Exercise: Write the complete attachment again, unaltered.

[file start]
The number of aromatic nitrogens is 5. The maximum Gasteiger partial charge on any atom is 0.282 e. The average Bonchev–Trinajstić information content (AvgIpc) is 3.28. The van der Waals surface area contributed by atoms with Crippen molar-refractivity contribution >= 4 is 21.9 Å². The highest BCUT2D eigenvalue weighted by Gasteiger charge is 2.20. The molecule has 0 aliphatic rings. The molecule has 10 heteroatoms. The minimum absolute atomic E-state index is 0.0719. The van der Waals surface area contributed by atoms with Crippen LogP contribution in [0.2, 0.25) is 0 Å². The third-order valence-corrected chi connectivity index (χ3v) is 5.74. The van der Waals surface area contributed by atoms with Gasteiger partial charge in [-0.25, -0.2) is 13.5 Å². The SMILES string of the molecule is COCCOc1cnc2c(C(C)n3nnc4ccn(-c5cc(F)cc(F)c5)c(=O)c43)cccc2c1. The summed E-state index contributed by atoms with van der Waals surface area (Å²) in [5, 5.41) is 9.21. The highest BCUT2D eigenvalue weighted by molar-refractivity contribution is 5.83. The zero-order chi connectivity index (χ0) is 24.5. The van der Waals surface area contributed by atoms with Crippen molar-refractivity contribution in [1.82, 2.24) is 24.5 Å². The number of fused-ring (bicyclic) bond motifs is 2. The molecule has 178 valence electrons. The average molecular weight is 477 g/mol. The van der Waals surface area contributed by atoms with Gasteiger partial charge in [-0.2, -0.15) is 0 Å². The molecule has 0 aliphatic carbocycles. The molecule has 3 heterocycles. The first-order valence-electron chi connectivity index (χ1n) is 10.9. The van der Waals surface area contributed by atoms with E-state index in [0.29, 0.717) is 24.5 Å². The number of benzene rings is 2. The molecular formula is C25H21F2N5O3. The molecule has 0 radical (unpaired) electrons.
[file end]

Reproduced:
The number of aromatic nitrogens is 5. The maximum Gasteiger partial charge on any atom is 0.282 e. The average Bonchev–Trinajstić information content (AvgIpc) is 3.28. The van der Waals surface area contributed by atoms with Crippen molar-refractivity contribution >= 4 is 21.9 Å². The highest BCUT2D eigenvalue weighted by Gasteiger charge is 2.20. The molecule has 0 aliphatic rings. The molecule has 10 heteroatoms. The minimum absolute atomic E-state index is 0.0719. The van der Waals surface area contributed by atoms with Crippen LogP contribution in [0.2, 0.25) is 0 Å². The third-order valence-corrected chi connectivity index (χ3v) is 5.74. The van der Waals surface area contributed by atoms with Gasteiger partial charge in [-0.25, -0.2) is 13.5 Å². The SMILES string of the molecule is COCCOc1cnc2c(C(C)n3nnc4ccn(-c5cc(F)cc(F)c5)c(=O)c43)cccc2c1. The summed E-state index contributed by atoms with van der Waals surface area (Å²) in [5, 5.41) is 9.21. The highest BCUT2D eigenvalue weighted by molar-refractivity contribution is 5.83. The zero-order chi connectivity index (χ0) is 24.5. The van der Waals surface area contributed by atoms with Crippen molar-refractivity contribution in [1.82, 2.24) is 24.5 Å². The number of fused-ring (bicyclic) bond motifs is 2. The molecule has 178 valence electrons. The average molecular weight is 477 g/mol. The van der Waals surface area contributed by atoms with Gasteiger partial charge in [-0.2, -0.15) is 0 Å². The molecule has 0 aliphatic carbocycles. The molecule has 3 heterocycles. The first-order valence-electron chi connectivity index (χ1n) is 10.9. The van der Waals surface area contributed by atoms with E-state index in [0.29, 0.717) is 24.5 Å². The number of benzene rings is 2. The molecular formula is C25H21F2N5O3. The molecule has 0 radical (unpaired) electrons.